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Issue 150 - Showing your age

Whisky Magazine Issue 150
April 2018


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Showing your age

The Bramble team show how marrying and ageing can be used to produce superior cocktails

Most readers of this magazine will undoubtedly possess a decent understanding of why whisk(e)y distillers mature their spirit in oak casks and how this necessary step imparts a great deal of the flavour and maturity that defines the brown spirit category.

Many will also be familiar with the concept of marrying, whereby whisky producers may choose to allow liquid from different casks to integrate for a period of time (usually while resting in an inert vat) as part of the blending process before bottling. Why bother marrying at all? The industry view is that by allowing the liquid from different casks in a recipe to integrate, the resultant product will be more balanced, rounded and consistent.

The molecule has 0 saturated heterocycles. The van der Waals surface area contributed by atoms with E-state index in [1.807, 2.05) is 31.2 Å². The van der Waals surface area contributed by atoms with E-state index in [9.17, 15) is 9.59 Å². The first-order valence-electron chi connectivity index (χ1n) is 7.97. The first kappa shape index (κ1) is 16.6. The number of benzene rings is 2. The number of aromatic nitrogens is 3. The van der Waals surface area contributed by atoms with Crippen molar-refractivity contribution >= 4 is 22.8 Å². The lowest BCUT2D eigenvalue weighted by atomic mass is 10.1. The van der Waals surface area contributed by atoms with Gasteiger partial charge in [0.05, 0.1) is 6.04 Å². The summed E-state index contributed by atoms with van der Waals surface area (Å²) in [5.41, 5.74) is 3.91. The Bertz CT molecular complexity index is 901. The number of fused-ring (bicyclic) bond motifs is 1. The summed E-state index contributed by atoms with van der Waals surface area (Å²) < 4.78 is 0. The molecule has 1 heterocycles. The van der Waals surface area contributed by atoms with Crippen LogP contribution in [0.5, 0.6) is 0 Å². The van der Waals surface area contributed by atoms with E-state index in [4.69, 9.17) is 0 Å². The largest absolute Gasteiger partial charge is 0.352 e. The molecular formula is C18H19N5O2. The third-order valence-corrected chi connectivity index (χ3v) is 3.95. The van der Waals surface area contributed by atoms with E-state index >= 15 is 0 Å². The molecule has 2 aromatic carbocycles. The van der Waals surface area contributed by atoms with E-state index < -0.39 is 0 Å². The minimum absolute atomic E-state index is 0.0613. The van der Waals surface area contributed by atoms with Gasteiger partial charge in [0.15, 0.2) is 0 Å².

This is because the differing ABVs and flavour characteristics of each caskís spirit are able to achieve an equilibrium across the entire batch, which will often be mixed or ërousedí to further promote integration. Whatís perhaps not so well known, however, is that these same techniques ó ageing and marrying ó can be utilised to great effect in the creation of cocktails.

Bramble Bar in Edinburgh were early adopters of cask maturation of cocktails, a technique once utilised during the ëGolden Ageí of bartending that is now being rediscovered. The barís first experiments with wood ageing led to a partnership with Glenmorangieís Dr Bill Lumsden, who produced four different casks for them to experiment with. The hypothesis was that different woods and toasting levels would...

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